“What’s the point?” (Cell phone horns)


There have been hell-themed moral panics before, but the latest is the first I’m aware of that asserts the literal growing of horns by our wayward youth. Writing for Vice, Caroline Haskins tells of two Australian researchers, David Shahar and Mark Sayers, who report that these pointy appendages are protruding from the lower skulls of teens and young adults. They suspect this may be due to the horned ones continually titling their head forward and downward while continually using a cell phone.

To be clear, a substantial percentage of late teens and young adults are experiencing this devilish development, though the projections don’t actually poke through the scalp. In 2016, Shahar and Sayers looked at a group of 218 subjects between ages 18 to 30, and determined that 41 percent of them had a small enthesophytes at the base of their skulls. Enthesophytes are abnormal bony projections that normally attach themselves to tendons or ligaments, and usually result from stress applied to a bone.

The question is whether these instances are being caused by cell phone use, which the researchers say is only possibility, but which sensationalized press reports have treat as a virtual certainty. These alarming articles fail to consider other causes or look into whether the enthesophytes incident rate has mushroomed in the cell phone era.

There is nothing in the duo’s studies to suggest the ubiquitous communication devices are leading to bony appendages, or that there is a correlation for two in five young adults having them. Shahar and Sayers merely say that further research on the topic is warranted.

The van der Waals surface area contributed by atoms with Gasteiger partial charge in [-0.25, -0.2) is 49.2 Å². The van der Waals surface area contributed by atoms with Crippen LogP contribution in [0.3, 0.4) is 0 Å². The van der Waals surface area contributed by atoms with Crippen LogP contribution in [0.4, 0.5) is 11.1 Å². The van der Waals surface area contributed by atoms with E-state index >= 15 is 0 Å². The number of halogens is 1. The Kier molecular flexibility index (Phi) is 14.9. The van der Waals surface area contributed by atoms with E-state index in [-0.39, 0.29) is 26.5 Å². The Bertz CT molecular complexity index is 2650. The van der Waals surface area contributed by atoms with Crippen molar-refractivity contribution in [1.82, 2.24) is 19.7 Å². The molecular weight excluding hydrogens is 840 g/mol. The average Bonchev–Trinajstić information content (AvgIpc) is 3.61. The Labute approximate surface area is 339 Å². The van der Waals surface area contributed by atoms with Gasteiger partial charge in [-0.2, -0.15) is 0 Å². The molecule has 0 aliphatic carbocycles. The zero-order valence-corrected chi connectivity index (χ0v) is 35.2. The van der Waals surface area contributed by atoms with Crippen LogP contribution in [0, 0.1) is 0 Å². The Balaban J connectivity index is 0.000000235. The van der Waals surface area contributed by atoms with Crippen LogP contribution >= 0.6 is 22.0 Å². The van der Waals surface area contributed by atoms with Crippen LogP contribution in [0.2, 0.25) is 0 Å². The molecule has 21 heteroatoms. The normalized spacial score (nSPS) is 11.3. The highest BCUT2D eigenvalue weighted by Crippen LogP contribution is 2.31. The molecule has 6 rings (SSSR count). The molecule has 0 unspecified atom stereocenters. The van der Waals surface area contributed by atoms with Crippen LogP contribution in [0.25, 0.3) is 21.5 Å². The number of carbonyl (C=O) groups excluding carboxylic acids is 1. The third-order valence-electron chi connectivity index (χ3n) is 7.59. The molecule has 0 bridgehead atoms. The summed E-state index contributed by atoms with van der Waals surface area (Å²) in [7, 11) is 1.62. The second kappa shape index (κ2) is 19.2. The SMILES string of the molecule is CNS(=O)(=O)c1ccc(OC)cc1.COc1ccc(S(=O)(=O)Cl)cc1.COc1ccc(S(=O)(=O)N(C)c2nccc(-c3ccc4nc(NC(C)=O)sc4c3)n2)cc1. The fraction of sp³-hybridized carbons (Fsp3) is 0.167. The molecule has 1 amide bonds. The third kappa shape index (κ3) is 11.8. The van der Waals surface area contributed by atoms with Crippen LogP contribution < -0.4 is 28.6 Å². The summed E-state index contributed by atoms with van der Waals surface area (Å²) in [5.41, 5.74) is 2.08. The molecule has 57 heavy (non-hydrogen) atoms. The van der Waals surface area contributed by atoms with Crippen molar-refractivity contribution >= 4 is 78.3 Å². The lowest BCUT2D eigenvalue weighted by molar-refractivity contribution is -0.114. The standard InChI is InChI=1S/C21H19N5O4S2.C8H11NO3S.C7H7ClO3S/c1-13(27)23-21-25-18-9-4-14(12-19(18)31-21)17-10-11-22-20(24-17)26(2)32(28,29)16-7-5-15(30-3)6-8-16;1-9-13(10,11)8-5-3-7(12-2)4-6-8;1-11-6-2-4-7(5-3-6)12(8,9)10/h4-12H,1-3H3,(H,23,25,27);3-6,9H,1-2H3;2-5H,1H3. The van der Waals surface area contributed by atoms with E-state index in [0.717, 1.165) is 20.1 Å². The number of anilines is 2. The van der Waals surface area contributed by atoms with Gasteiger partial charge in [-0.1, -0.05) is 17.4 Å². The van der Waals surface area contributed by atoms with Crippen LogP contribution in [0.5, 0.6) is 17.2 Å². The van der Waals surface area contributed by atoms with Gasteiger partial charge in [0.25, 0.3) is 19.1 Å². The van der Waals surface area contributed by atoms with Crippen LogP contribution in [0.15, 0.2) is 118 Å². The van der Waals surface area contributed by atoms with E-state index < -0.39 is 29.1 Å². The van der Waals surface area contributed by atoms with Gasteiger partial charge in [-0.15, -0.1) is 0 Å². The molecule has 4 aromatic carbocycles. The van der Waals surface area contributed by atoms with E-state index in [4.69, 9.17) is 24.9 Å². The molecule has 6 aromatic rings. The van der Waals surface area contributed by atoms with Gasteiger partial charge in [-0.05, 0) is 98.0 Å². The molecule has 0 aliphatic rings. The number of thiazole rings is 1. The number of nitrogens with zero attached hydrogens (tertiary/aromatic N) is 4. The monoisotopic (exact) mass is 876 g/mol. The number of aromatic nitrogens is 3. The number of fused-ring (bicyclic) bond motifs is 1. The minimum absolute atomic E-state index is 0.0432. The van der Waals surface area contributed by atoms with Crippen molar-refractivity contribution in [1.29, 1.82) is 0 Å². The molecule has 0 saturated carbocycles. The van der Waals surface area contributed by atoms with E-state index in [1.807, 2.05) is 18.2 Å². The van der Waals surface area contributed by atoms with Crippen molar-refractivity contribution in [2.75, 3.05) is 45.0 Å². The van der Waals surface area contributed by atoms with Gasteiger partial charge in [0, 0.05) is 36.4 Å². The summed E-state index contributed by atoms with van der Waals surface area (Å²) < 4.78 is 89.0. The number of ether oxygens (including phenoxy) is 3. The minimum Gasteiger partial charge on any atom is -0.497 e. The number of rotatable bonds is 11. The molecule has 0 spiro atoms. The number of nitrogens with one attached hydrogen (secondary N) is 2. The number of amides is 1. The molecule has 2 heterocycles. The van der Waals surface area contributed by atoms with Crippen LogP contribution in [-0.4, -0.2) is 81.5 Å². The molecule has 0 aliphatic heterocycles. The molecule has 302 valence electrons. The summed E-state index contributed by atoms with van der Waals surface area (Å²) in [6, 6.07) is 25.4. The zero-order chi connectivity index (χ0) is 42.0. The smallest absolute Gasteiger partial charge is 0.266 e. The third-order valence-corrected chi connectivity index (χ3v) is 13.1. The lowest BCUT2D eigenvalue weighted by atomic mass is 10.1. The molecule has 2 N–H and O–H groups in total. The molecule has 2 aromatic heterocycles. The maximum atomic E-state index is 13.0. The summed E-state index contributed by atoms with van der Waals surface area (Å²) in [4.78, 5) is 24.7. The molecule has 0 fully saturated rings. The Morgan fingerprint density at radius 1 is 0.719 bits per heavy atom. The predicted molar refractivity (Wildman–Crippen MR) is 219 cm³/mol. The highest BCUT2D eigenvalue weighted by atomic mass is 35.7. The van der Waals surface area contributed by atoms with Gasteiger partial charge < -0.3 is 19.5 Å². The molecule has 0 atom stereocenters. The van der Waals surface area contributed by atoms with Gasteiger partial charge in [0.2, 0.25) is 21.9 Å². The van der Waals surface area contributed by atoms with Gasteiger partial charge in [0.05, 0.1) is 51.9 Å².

However, a slew of news articles embraced the narrative that the world’s youth are turning into little horned monsters. Such panics have been applied to cell phones before, be it WiFi cancer scares or the assertion that there was a condition called Smartphone Pinky. This referred to an alleged deformity caused by the way people held their phone. In fact, the “deformity” was a curve in the finger bone that has been normal in humans for millenniums.

With regard to the idea of skull enthesophytes being formed by repeatedly looking down and forward, there would be questions as to why this didn’t develop when books became common. There could also be genetic or environmental factors in play, or it could be the result of general posture, not just the position one assumes when responding to text messages about what you’re bringing to the potluck.

All this represents the latest in an uninterrupted string of moral panics surrounding developing technology. Ironically, such developments make it easy to quickly saturate a virtual universe with concocted concerns about sprouting horns – horns that most readers will fittingly find out about via their phones.

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